I love your approach to the Defensive formation and I think you did indeed hit the nail on the head. Being fortunate to live in this country and attending Inter games occasionally, I suppose I have a different perspective from the folks here since I don’t watch on TV (unless the away match is too far away) and it results in seeing everything from an upwards, head-on angle instead of the usual TV camera (side-to-side). And after much frustration from the losses where I overanalyze, I am usually left with the radical/extremist thought of focusing more on gaining chances for goals, instead of using the traditional possession/passing-up-the-pitch-to-get-close-to-a-goal techniques (something that Strama is emulating closely). Perhaps my way is too different. But it is an overly attacking focus to get an answer to more goals per game. Not goals that happen by chance, as have been in the past, but more set-up goals. You described my plan perfectly. The two DMs pull the Defense back and help in producing counter-attacks (both Kuz and Cuchu are great passers and crossers, so we don’t need to worry too much about turnovers). This dive-in wing approach and also what I call Guerra Lampo (which translates to Blitzkrieg in Italian) — pushing the attacking midfielders and the DMs forward to cram the strikers into a goal position — or a 3-2-3-2, I believe will work perfectly against Catania as I have tracked them closely. For all other teams in the future, something else may work. The key is to stop Catania’s weak outer defense and find their negative areas. With this formation, we can maximize our goals, given that Handa and Chivù will be alert, which… from what I last saw from both of them… looks to be exactly the case. Other than Serie-B-promoted Torino, Catania is a huge surprise this season. A difficult team in the central midfield… but we can run circles around them using this formation and win fairly easily.

          • Solberg – Norway

            There is much thought behind that formation and i would very much like to see this strategy in action and really like that there is other people like myself which is interested in, not only the game, but also the tactical aspect of it :) i envy you for your birds-eye perspective and hope i will be able to once see inter with my own camera-lince some day

          • Sina

            Thanks for your response! I hope that you will get the chance to attend a match at the Meazza (or even the newly-proposed stadium) as it is something that cannot be described by mere words. A true spectacle… and an activity that you will not regret, even in the case of a loss. Perhaps you will also update me when you are in town so that we can have a chat (English works, I suppose, right?)!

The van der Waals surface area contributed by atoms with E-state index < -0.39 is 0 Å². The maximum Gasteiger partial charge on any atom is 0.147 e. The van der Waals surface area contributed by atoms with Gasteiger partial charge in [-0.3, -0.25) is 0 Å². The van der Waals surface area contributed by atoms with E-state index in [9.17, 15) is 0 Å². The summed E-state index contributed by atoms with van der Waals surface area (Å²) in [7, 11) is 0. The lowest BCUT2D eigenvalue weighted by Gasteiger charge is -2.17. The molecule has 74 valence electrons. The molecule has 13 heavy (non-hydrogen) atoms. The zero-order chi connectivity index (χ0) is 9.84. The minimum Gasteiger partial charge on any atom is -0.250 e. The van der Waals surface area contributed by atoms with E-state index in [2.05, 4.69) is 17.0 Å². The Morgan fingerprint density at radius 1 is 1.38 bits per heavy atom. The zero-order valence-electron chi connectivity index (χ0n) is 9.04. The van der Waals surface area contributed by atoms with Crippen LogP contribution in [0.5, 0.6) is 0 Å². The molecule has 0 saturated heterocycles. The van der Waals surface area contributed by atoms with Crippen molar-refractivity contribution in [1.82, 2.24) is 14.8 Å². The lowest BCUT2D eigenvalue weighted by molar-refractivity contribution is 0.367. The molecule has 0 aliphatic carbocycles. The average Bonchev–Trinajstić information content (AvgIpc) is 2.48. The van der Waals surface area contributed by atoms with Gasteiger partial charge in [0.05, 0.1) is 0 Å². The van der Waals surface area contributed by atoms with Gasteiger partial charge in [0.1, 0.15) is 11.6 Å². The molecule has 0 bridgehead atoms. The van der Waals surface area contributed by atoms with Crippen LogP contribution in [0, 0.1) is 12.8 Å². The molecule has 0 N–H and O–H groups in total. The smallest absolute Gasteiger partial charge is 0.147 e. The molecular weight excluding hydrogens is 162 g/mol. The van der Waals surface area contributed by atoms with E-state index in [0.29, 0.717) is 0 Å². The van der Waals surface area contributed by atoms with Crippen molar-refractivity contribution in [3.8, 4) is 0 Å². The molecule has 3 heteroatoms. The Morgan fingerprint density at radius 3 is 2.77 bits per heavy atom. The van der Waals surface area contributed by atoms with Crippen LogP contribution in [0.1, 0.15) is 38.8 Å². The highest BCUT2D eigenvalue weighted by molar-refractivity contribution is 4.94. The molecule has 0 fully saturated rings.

• Solberg – Norway

            Sounds good!

      • Uche Esele Akahome

        Guarin as a striker? The fuck are you smoking?

        • Sina

          I already said that I think differently. I don’t think I should get such a remark for it, but that’s okay. I find my technique more forward-appointed than an all-arounder, if that’s what you’re expecting. Also worth mentioning, is that I would orient a new position for Guarin… a “field striker” who plays as a winger and striker up-front, but is also a box-to-box player. Guarin can make the runs… we’ve all seen it.

          • Uche Esele Akahome

            Guarin can make runs with the ball, not without the ball. The chance he missed against Milan shows that he’s not a striker. He knows how to take longshots. He is more suited for the central midfield role.

          • Sina

            Guarin can mark very well, so it’s not needed that he run so much without the ball. The chance he missed against Milan? Even Milito may not have been able to score that one… it was from a tough angle, I was pretty much right in front of that and saw it closely. One chance isn’t definitive of one’s playing position. Guaro isn’t a striker, but he could do well as one just temporarily while Palacio and FantAntonio rest for the Spurs. Also, have you seen his close-end goals? The latest example being in Romania against Cluj? Those weren’t exactly easy and open angles, so he can definitely do the job. He has often played the role of a striker in the games where he scores from a close, point-blank range.

  • Herditya Pradipta

    He still has the touch but his physical condition didn’t allow him.
    Let’s hope he’ll play in the much better shape.


    Rocchi will score against Catania …!!